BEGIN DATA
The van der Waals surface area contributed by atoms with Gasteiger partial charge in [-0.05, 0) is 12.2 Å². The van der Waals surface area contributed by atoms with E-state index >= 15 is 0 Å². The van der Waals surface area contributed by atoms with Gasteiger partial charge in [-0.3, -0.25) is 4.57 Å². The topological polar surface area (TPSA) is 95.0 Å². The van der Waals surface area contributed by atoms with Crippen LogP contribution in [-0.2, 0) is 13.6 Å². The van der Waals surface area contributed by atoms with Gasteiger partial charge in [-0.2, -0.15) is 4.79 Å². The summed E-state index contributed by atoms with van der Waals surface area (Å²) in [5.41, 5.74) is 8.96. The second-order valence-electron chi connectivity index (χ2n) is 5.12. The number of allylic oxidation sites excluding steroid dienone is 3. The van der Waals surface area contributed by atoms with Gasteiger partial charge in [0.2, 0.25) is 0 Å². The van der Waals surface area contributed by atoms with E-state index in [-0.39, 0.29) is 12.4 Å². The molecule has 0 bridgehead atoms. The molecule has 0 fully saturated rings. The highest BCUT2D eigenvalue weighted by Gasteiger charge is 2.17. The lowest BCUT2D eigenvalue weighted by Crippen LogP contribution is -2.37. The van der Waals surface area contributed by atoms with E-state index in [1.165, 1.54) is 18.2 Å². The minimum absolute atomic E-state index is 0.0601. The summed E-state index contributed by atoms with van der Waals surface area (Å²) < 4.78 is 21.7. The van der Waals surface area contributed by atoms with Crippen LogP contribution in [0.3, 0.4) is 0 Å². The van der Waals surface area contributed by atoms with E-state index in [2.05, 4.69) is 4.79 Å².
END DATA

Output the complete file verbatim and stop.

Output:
The van der Waals surface area contributed by atoms with Gasteiger partial charge in [-0.05, 0) is 12.2 Å². The van der Waals surface area contributed by atoms with E-state index >= 15 is 0 Å². The van der Waals surface area contributed by atoms with Gasteiger partial charge in [-0.3, -0.25) is 4.57 Å². The topological polar surface area (TPSA) is 95.0 Å². The van der Waals surface area contributed by atoms with Crippen LogP contribution in [-0.2, 0) is 13.6 Å². The van der Waals surface area contributed by atoms with Gasteiger partial charge in [-0.2, -0.15) is 4.79 Å². The summed E-state index contributed by atoms with van der Waals surface area (Å²) in [5.41, 5.74) is 8.96. The second-order valence-electron chi connectivity index (χ2n) is 5.12. The number of allylic oxidation sites excluding steroid dienone is 3. The van der Waals surface area contributed by atoms with Gasteiger partial charge in [0.2, 0.25) is 0 Å². The van der Waals surface area contributed by atoms with E-state index in [-0.39, 0.29) is 12.4 Å². The molecule has 0 bridgehead atoms. The molecule has 0 fully saturated rings. The highest BCUT2D eigenvalue weighted by Gasteiger charge is 2.17. The lowest BCUT2D eigenvalue weighted by Crippen LogP contribution is -2.37. The van der Waals surface area contributed by atoms with E-state index in [1.165, 1.54) is 18.2 Å². The minimum absolute atomic E-state index is 0.0601. The summed E-state index contributed by atoms with van der Waals surface area (Å²) < 4.78 is 21.7. The van der Waals surface area contributed by atoms with Crippen LogP contribution in [0.3, 0.4) is 0 Å². The van der Waals surface area contributed by atoms with E-state index in [2.05, 4.69) is 4.79 Å².